Tax bills anger showroom tenants

Mar. 02, 2013 @ 12:00 PM

Tenants in several downtown showrooms have been grumbling for months about Guilford County personal property tax bills they do not understand and do not want to pay.
The issue has become a sore spot with the tenants at showrooms which are empty most of the year, said Tom Conley, president and chief executive officer of the High Point Market Authority.
“We got a bill for five years of back taxes,” Conley said. “We called about it and were told to forget it. We have received complaints about whether these bills are legal and right. This appears to have been done in an effort to make more money. We were insulted by it.”
The tax is not the tax showroom owners pay based on the square footage of their buildings, partly to support the semiannual High Point Market.
Tax Director Ben Chavis said a survey discovered 733 businesses with an assessed value of $90,682,050 and total tax of $1,917,669.24.  Only eight were furniture related businesses in High Point with an assessed value of $1,345,610 and a total tax of $25,048.43.
“These showrooms have not been targeted,” Chavis said. “This is part of our process, and we have not gotten much feedback about it. If the property is not there on Jan. 1, we can address that on an individual basis.”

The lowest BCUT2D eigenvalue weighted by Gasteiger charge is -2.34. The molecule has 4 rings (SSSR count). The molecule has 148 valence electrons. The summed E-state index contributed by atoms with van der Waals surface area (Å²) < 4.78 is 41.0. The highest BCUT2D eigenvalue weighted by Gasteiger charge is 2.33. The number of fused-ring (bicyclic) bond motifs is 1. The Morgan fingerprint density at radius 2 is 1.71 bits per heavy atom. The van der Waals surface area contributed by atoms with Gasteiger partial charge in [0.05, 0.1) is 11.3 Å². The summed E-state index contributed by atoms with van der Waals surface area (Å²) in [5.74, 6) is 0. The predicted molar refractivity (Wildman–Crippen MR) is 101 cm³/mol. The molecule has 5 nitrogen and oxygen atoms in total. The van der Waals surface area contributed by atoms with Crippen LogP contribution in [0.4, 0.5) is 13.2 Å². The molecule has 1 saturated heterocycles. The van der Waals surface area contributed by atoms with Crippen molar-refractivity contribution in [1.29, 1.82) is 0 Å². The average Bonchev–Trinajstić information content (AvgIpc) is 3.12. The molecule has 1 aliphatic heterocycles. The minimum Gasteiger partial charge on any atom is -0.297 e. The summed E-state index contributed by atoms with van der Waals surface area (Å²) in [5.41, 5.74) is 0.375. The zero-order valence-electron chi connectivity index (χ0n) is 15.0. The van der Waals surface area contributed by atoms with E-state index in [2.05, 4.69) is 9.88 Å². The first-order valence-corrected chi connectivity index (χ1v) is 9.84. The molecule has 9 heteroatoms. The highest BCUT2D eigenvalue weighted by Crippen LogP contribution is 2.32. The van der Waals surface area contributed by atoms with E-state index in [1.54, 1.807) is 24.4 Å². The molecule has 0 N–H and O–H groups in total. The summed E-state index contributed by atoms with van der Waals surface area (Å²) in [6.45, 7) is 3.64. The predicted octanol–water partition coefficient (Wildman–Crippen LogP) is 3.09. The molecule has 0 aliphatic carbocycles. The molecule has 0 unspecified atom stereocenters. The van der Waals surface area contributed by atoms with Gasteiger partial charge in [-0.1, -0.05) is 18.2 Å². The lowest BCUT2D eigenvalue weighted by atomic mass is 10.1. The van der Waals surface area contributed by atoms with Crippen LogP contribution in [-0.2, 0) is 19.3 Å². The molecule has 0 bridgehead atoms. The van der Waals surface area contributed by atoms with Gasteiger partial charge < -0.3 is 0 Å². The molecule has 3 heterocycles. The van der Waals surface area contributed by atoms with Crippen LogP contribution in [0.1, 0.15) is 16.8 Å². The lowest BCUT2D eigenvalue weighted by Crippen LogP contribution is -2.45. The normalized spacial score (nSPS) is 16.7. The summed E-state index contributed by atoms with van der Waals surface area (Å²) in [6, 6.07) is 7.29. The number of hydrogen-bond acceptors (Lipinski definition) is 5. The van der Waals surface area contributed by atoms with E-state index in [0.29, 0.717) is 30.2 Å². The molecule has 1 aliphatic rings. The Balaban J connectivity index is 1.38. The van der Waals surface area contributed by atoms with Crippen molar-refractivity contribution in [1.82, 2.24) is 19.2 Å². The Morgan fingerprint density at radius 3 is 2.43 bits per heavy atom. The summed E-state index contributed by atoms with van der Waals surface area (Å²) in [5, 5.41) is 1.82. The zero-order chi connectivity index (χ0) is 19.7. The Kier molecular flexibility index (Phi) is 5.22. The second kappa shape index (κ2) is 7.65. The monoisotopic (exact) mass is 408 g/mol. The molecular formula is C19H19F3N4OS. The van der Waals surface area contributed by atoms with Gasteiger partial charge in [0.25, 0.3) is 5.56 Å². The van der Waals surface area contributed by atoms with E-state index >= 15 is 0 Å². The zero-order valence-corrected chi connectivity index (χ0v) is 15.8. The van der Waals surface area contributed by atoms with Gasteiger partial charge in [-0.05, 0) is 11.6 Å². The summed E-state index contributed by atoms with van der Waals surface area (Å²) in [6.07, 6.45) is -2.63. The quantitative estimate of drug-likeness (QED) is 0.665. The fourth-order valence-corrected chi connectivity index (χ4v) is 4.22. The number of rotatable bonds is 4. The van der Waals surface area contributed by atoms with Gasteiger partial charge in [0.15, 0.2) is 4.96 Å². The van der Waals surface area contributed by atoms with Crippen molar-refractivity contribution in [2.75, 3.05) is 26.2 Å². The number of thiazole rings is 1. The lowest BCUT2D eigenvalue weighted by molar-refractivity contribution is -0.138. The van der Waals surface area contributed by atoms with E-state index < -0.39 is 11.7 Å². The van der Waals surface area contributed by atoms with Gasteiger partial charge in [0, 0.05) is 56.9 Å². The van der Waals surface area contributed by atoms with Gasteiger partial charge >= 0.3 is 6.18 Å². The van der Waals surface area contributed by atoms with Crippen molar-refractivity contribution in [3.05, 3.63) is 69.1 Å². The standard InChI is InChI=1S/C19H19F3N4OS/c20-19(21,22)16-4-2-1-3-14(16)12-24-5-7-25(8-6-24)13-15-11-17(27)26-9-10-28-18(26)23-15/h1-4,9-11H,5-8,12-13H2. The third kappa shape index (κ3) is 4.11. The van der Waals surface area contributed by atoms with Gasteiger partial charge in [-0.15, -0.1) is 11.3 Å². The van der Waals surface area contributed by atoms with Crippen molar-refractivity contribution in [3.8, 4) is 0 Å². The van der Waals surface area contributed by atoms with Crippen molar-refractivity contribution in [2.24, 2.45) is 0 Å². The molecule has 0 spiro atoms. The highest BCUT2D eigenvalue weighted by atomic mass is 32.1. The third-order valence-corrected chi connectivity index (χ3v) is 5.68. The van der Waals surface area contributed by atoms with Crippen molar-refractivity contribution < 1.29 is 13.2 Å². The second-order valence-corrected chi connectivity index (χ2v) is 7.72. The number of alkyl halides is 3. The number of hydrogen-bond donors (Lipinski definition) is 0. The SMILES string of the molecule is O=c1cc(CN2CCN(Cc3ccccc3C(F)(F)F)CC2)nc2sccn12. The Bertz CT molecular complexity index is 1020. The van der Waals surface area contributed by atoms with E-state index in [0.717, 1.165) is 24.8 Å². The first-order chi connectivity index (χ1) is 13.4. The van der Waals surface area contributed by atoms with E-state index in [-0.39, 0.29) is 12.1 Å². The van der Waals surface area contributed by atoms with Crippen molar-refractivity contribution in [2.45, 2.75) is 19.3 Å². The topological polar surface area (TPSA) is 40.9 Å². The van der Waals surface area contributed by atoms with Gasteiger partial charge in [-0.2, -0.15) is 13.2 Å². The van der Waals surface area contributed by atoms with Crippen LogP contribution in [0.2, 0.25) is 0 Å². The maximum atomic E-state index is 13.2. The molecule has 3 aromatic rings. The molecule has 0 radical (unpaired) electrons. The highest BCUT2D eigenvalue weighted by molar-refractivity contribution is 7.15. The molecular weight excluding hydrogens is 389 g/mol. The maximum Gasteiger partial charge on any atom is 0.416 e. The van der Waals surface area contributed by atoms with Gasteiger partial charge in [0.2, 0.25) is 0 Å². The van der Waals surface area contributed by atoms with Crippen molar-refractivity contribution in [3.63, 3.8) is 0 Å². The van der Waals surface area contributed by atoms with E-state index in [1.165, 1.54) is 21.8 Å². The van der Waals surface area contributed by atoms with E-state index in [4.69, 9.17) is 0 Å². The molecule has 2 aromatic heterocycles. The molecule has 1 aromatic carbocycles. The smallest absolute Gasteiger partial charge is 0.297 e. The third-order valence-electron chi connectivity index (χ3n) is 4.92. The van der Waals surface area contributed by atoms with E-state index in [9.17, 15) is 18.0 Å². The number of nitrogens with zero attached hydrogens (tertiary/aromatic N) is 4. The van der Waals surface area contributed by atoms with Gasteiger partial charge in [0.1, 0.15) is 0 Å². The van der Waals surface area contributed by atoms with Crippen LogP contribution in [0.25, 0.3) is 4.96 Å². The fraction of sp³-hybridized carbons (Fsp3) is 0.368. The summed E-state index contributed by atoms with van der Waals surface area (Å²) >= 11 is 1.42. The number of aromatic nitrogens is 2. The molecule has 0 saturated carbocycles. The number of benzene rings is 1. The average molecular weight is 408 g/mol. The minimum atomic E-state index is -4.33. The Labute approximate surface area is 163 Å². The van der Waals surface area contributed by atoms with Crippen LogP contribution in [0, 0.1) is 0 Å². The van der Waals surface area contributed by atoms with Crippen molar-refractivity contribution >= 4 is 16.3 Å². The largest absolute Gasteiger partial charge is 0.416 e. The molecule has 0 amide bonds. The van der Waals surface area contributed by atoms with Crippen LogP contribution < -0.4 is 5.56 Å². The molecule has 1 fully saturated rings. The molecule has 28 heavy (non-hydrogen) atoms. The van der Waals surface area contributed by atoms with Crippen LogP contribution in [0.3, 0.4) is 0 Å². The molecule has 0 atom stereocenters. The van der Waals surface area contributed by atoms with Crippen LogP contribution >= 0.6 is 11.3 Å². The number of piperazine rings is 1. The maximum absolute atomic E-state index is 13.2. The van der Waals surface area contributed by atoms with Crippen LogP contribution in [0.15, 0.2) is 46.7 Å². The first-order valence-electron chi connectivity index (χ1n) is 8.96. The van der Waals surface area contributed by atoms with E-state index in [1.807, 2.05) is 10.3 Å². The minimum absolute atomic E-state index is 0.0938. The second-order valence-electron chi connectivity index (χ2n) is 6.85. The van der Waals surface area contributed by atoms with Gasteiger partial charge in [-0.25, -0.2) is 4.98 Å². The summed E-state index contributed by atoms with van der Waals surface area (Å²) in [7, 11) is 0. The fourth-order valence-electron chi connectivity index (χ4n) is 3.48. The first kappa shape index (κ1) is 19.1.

The Guilford County Board of Commissioners will hear about the tax billings Monday during a special meeting. Chavis said Chairwoman Linda Shaw wants a “clarification on the process.”
“The statutes have not changed on this,” Chavis said.
Republican Commissioner Bill Bencini of High Point said commissioners may want to be sure that the tax department is not “over-reaching on this.”
“We don’t need to make things more difficult for Market,” he said.
Conley said out-of-state tenants may have paid the tax to avoid the appeals paperwork. It is the responsibility of property owners to take advantage of any exemptions.
“Some of them do not know they can protest,” Conley said. “It can be easier to pay, but not right.” 
 

Tax Law

Listings: State law requires all personal property subject to listings to be reported with the county tax office on Jan. 1 each year for ad valorem taxation unless specifically exempt by statute.

Properties: Personal property includes unlicensed automobiles, boats, business machinery and equipment, or property rented as part of business. The tax rate is the same as the tax rate for real property.